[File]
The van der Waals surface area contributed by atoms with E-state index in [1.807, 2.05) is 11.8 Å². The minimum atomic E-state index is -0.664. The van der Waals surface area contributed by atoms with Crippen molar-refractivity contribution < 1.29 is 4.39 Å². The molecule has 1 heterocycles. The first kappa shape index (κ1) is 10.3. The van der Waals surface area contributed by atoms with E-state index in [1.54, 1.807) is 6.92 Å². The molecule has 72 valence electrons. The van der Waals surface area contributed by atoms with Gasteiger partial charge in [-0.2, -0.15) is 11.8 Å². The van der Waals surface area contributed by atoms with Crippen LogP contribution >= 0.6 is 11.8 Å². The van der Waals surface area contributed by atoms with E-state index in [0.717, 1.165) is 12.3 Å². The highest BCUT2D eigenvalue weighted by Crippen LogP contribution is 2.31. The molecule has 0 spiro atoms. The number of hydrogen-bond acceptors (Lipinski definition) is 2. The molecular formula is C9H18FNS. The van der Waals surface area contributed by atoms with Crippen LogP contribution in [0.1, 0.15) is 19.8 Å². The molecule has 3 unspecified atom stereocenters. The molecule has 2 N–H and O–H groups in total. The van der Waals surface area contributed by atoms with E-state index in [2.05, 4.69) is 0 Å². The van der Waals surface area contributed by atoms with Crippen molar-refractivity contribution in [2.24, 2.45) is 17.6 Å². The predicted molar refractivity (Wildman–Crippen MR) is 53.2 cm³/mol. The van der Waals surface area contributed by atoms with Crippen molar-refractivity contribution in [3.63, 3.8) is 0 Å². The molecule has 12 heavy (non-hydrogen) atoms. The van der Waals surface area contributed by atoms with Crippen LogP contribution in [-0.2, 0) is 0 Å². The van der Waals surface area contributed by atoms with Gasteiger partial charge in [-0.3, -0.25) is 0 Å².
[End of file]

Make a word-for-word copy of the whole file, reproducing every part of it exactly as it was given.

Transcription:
The van der Waals surface area contributed by atoms with E-state index in [1.807, 2.05) is 11.8 Å². The minimum atomic E-state index is -0.664. The van der Waals surface area contributed by atoms with Crippen molar-refractivity contribution < 1.29 is 4.39 Å². The molecule has 1 heterocycles. The first kappa shape index (κ1) is 10.3. The van der Waals surface area contributed by atoms with E-state index in [1.54, 1.807) is 6.92 Å². The molecule has 72 valence electrons. The van der Waals surface area contributed by atoms with Gasteiger partial charge in [-0.2, -0.15) is 11.8 Å². The van der Waals surface area contributed by atoms with Crippen LogP contribution >= 0.6 is 11.8 Å². The van der Waals surface area contributed by atoms with E-state index in [0.717, 1.165) is 12.3 Å². The highest BCUT2D eigenvalue weighted by Crippen LogP contribution is 2.31. The molecule has 0 spiro atoms. The number of hydrogen-bond acceptors (Lipinski definition) is 2. The molecular formula is C9H18FNS. The van der Waals surface area contributed by atoms with Crippen LogP contribution in [0.1, 0.15) is 19.8 Å². The molecule has 3 unspecified atom stereocenters. The molecule has 2 N–H and O–H groups in total. The van der Waals surface area contributed by atoms with E-state index in [2.05, 4.69) is 0 Å². The van der Waals surface area contributed by atoms with Crippen molar-refractivity contribution in [2.24, 2.45) is 17.6 Å². The predicted molar refractivity (Wildman–Crippen MR) is 53.2 cm³/mol. The van der Waals surface area contributed by atoms with Crippen molar-refractivity contribution in [3.63, 3.8) is 0 Å². The molecule has 12 heavy (non-hydrogen) atoms. The van der Waals surface area contributed by atoms with Crippen LogP contribution in [-0.2, 0) is 0 Å². The van der Waals surface area contributed by atoms with Gasteiger partial charge in [-0.3, -0.25) is 0 Å².